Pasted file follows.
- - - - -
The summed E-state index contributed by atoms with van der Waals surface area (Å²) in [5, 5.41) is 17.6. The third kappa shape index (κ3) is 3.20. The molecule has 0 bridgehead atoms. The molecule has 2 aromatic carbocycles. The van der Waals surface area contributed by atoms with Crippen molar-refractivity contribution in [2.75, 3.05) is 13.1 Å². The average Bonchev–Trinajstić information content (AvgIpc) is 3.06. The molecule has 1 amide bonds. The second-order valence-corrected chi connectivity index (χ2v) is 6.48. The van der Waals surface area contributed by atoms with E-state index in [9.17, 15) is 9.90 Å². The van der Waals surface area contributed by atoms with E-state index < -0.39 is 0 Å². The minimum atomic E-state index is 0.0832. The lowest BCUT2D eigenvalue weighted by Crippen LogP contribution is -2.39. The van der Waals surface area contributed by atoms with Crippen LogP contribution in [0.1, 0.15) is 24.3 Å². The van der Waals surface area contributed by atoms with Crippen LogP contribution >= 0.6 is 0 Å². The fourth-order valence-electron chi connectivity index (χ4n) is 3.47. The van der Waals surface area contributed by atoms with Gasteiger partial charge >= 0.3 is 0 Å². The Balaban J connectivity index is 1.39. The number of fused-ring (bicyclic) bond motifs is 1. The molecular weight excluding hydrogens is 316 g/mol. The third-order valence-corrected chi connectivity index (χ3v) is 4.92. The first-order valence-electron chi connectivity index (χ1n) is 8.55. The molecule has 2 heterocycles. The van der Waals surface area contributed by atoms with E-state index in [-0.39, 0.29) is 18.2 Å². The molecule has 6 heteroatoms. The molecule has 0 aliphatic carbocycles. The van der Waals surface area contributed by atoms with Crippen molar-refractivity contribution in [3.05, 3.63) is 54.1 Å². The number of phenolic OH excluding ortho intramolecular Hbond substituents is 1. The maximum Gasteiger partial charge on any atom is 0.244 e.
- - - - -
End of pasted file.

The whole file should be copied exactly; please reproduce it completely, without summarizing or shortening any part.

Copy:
The summed E-state index contributed by atoms with van der Waals surface area (Å²) in [5, 5.41) is 17.6. The third kappa shape index (κ3) is 3.20. The molecule has 0 bridgehead atoms. The molecule has 2 aromatic carbocycles. The van der Waals surface area contributed by atoms with Crippen molar-refractivity contribution in [2.75, 3.05) is 13.1 Å². The average Bonchev–Trinajstić information content (AvgIpc) is 3.06. The molecule has 1 amide bonds. The second-order valence-corrected chi connectivity index (χ2v) is 6.48. The van der Waals surface area contributed by atoms with E-state index in [9.17, 15) is 9.90 Å². The van der Waals surface area contributed by atoms with E-state index < -0.39 is 0 Å². The minimum atomic E-state index is 0.0832. The lowest BCUT2D eigenvalue weighted by Crippen LogP contribution is -2.39. The van der Waals surface area contributed by atoms with Crippen LogP contribution in [0.1, 0.15) is 24.3 Å². The van der Waals surface area contributed by atoms with Crippen LogP contribution >= 0.6 is 0 Å². The fourth-order valence-electron chi connectivity index (χ4n) is 3.47. The van der Waals surface area contributed by atoms with Gasteiger partial charge >= 0.3 is 0 Å². The Balaban J connectivity index is 1.39. The number of fused-ring (bicyclic) bond motifs is 1. The molecular weight excluding hydrogens is 316 g/mol. The third-order valence-corrected chi connectivity index (χ3v) is 4.92. The first-order valence-electron chi connectivity index (χ1n) is 8.55. The molecule has 2 heterocycles. The van der Waals surface area contributed by atoms with E-state index in [-0.39, 0.29) is 18.2 Å². The molecule has 6 heteroatoms. The molecule has 0 aliphatic carbocycles. The van der Waals surface area contributed by atoms with Crippen molar-refractivity contribution in [3.05, 3.63) is 54.1 Å². The number of phenolic OH excluding ortho intramolecular Hbond substituents is 1. The maximum Gasteiger partial charge on any atom is 0.244 e.